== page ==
As an editor, I deal with a lot of writing that needs help. Poor grammar is actually one of the easier things to fix (as opposed to poor organization, or worse, an unsupported thesis). But why does grammar matter, anyway? Isn’t fussiness about grammar just a form of snobbery?
Mark Goldblatt makes a concise case for grammar in a recent Wall Street Journal column. He gives this sentence as an example: “Oedipus attempts to avoid his fate by running away from home, it’s a decision he will come to regret.” Goldblatt writes:
That’s wrong. You’re using a comma where you should be using a semicolon. But does it really matter? After all, the reader can still figure out what you’re trying to say.
Yes, it does matter. It really matters. As the reader’s eyes scan down the lines of your page, deciphering your meaning, he’s going to come to that comma—and it’s going to look wrong. He’s going to think, “That looks wrong,” or maybe even “Hey, shouldn’t that be a semicolon?”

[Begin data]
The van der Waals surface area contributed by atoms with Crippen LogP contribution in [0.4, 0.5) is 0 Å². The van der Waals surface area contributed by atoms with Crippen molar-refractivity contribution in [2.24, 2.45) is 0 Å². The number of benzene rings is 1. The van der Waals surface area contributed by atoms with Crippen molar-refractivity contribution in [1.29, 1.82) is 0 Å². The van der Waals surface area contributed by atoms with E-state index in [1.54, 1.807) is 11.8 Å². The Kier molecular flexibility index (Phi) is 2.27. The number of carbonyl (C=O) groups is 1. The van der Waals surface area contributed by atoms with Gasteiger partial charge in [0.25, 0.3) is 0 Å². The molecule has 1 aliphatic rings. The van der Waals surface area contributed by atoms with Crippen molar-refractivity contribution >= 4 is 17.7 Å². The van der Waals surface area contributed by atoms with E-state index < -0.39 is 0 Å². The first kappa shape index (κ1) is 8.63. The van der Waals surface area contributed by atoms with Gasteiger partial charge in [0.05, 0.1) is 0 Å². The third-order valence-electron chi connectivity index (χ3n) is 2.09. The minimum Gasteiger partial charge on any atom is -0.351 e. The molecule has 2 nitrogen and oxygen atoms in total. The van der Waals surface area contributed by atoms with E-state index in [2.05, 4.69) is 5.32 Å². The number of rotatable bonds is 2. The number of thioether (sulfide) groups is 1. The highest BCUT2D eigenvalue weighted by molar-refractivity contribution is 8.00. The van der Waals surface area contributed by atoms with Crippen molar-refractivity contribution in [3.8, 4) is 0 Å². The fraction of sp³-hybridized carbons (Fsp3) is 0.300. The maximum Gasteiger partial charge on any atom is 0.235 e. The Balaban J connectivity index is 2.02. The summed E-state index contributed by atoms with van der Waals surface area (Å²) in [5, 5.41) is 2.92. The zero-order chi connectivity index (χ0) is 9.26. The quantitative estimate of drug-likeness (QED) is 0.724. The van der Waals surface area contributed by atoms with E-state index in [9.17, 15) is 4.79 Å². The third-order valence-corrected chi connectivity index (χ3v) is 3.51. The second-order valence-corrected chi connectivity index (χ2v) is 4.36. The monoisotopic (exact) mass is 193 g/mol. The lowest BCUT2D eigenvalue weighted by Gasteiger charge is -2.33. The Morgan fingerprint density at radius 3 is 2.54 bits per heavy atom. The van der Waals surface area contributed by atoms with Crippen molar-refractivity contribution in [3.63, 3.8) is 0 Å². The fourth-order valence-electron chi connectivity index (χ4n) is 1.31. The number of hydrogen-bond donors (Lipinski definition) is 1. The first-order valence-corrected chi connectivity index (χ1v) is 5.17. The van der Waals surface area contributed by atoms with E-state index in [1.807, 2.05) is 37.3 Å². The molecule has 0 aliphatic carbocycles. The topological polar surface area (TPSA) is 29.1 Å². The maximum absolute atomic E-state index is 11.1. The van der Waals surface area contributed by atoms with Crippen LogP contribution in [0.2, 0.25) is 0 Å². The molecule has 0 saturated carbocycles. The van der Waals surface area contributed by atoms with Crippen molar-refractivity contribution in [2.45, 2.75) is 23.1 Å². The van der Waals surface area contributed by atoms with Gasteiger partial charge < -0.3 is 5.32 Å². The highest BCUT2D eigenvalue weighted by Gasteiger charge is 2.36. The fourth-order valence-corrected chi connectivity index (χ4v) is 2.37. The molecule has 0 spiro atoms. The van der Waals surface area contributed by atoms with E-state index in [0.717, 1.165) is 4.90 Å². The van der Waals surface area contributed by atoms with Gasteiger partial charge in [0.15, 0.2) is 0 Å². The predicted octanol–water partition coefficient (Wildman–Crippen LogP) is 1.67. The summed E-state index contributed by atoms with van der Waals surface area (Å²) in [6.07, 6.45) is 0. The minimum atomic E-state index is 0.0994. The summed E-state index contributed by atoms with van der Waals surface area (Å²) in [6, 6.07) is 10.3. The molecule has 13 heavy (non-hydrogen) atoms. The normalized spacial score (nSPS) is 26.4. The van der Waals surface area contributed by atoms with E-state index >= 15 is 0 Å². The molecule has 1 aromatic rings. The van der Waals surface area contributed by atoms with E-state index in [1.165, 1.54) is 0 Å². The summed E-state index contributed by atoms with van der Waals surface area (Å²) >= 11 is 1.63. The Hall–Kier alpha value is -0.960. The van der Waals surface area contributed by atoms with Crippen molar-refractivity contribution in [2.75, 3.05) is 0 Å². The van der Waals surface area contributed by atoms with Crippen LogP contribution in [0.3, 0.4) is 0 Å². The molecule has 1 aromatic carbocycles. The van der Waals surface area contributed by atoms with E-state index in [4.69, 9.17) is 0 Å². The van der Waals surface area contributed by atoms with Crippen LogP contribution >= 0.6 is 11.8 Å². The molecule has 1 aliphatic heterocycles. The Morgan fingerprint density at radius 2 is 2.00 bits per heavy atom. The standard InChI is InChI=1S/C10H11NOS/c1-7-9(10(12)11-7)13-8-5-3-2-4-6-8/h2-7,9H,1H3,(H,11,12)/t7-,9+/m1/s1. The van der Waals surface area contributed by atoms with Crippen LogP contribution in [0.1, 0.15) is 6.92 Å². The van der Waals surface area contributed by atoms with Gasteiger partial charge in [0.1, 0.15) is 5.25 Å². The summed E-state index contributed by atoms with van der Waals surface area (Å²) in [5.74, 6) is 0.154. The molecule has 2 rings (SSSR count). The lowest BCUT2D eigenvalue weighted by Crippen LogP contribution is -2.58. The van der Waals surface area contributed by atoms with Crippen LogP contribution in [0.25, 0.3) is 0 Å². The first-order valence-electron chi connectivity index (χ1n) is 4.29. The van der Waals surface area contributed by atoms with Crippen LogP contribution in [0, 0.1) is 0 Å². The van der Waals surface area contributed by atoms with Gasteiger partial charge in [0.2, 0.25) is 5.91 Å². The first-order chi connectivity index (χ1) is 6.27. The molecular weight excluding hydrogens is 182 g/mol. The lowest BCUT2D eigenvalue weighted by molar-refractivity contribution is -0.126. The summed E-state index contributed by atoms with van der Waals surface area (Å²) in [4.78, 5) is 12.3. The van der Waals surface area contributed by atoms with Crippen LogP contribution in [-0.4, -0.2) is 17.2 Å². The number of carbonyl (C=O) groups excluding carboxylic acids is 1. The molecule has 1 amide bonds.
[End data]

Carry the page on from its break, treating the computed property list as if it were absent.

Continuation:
But at the moment he’s thinking one of those things, guess what he’s no longer thinking about? He’s no longer thinking about what you’re trying to say.
It isn’t just that the reader will spot an error. Often poor grammar will introduce ambiguities, making the reader pause for a fraction of a second to comprehend your meaning. Enough little errors and your writing becomes clunky and boring, a chore to read even if you’ve done everything else right, even if your ideas are brilliant. Grammar is the grease that keeps the reader’s eye moving smoothly across the page.